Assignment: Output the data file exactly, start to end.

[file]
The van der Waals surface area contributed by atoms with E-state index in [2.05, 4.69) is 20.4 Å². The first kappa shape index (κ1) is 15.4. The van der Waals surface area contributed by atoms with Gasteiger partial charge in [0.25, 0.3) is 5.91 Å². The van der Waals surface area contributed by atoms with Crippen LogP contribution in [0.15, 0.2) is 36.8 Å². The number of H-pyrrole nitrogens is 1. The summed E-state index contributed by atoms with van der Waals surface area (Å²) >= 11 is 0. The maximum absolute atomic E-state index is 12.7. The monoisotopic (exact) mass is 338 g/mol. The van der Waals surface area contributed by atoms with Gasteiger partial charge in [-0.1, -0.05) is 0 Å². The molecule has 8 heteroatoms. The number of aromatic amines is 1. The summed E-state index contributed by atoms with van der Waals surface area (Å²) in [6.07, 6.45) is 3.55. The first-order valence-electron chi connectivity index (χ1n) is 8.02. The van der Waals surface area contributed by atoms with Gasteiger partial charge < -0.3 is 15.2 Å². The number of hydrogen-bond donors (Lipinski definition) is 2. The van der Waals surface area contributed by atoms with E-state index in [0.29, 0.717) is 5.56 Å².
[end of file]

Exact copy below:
The van der Waals surface area contributed by atoms with E-state index in [2.05, 4.69) is 20.4 Å². The first kappa shape index (κ1) is 15.4. The van der Waals surface area contributed by atoms with Gasteiger partial charge in [0.25, 0.3) is 5.91 Å². The van der Waals surface area contributed by atoms with Crippen LogP contribution in [0.15, 0.2) is 36.8 Å². The number of H-pyrrole nitrogens is 1. The summed E-state index contributed by atoms with van der Waals surface area (Å²) >= 11 is 0. The maximum absolute atomic E-state index is 12.7. The monoisotopic (exact) mass is 338 g/mol. The van der Waals surface area contributed by atoms with Gasteiger partial charge in [-0.1, -0.05) is 0 Å². The molecule has 8 heteroatoms. The number of aromatic amines is 1. The summed E-state index contributed by atoms with van der Waals surface area (Å²) in [6.07, 6.45) is 3.55. The first-order valence-electron chi connectivity index (χ1n) is 8.02. The van der Waals surface area contributed by atoms with Gasteiger partial charge < -0.3 is 15.2 Å². The number of hydrogen-bond donors (Lipinski definition) is 2. The van der Waals surface area contributed by atoms with E-state index in [0.29, 0.717) is 5.56 Å².